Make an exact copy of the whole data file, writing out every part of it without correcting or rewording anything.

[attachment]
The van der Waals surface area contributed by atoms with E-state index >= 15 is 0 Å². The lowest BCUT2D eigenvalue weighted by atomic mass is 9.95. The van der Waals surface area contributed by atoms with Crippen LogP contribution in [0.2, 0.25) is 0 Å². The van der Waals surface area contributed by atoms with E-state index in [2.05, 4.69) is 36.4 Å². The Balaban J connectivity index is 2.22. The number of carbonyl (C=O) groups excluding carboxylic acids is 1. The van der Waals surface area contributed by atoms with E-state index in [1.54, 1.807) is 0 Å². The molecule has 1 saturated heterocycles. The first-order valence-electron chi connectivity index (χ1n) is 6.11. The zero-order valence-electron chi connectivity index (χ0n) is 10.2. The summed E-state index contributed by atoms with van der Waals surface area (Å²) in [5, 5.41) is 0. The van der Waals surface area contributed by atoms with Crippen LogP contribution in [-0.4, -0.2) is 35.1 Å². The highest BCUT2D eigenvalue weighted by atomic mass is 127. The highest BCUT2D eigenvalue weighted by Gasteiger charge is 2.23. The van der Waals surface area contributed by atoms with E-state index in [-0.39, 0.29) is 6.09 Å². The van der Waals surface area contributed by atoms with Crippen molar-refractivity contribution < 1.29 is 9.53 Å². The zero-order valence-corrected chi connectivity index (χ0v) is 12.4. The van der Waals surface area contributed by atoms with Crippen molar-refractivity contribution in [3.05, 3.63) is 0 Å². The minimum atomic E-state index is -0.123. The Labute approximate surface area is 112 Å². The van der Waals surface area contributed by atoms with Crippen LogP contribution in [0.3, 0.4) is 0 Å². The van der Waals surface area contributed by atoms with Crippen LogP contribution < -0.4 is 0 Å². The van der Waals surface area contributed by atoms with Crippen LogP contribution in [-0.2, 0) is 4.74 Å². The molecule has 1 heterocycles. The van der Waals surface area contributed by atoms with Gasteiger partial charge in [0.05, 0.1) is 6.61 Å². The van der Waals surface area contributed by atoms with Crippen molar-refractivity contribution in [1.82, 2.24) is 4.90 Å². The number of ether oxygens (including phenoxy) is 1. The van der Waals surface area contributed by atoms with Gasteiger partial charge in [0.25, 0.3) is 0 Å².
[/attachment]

The van der Waals surface area contributed by atoms with E-state index >= 15 is 0 Å². The lowest BCUT2D eigenvalue weighted by atomic mass is 9.95. The van der Waals surface area contributed by atoms with Crippen LogP contribution in [0.2, 0.25) is 0 Å². The van der Waals surface area contributed by atoms with E-state index in [2.05, 4.69) is 36.4 Å². The Balaban J connectivity index is 2.22. The number of carbonyl (C=O) groups excluding carboxylic acids is 1. The van der Waals surface area contributed by atoms with E-state index in [1.54, 1.807) is 0 Å². The molecule has 1 saturated heterocycles. The first-order valence-electron chi connectivity index (χ1n) is 6.11. The zero-order valence-electron chi connectivity index (χ0n) is 10.2. The summed E-state index contributed by atoms with van der Waals surface area (Å²) in [5, 5.41) is 0. The van der Waals surface area contributed by atoms with Crippen LogP contribution in [-0.4, -0.2) is 35.1 Å². The highest BCUT2D eigenvalue weighted by atomic mass is 127. The highest BCUT2D eigenvalue weighted by Gasteiger charge is 2.23. The van der Waals surface area contributed by atoms with E-state index in [-0.39, 0.29) is 6.09 Å². The van der Waals surface area contributed by atoms with Crippen molar-refractivity contribution < 1.29 is 9.53 Å². The zero-order valence-corrected chi connectivity index (χ0v) is 12.4. The van der Waals surface area contributed by atoms with Crippen molar-refractivity contribution in [3.05, 3.63) is 0 Å². The minimum atomic E-state index is -0.123. The Labute approximate surface area is 112 Å². The van der Waals surface area contributed by atoms with Crippen LogP contribution in [0.3, 0.4) is 0 Å². The van der Waals surface area contributed by atoms with Crippen LogP contribution < -0.4 is 0 Å². The van der Waals surface area contributed by atoms with Crippen LogP contribution in [-0.2, 0) is 4.74 Å². The molecule has 1 heterocycles. The van der Waals surface area contributed by atoms with Gasteiger partial charge in [0.05, 0.1) is 6.61 Å². The van der Waals surface area contributed by atoms with Crippen molar-refractivity contribution in [1.82, 2.24) is 4.90 Å². The number of ether oxygens (including phenoxy) is 1. The van der Waals surface area contributed by atoms with Gasteiger partial charge in [0.25, 0.3) is 0 Å².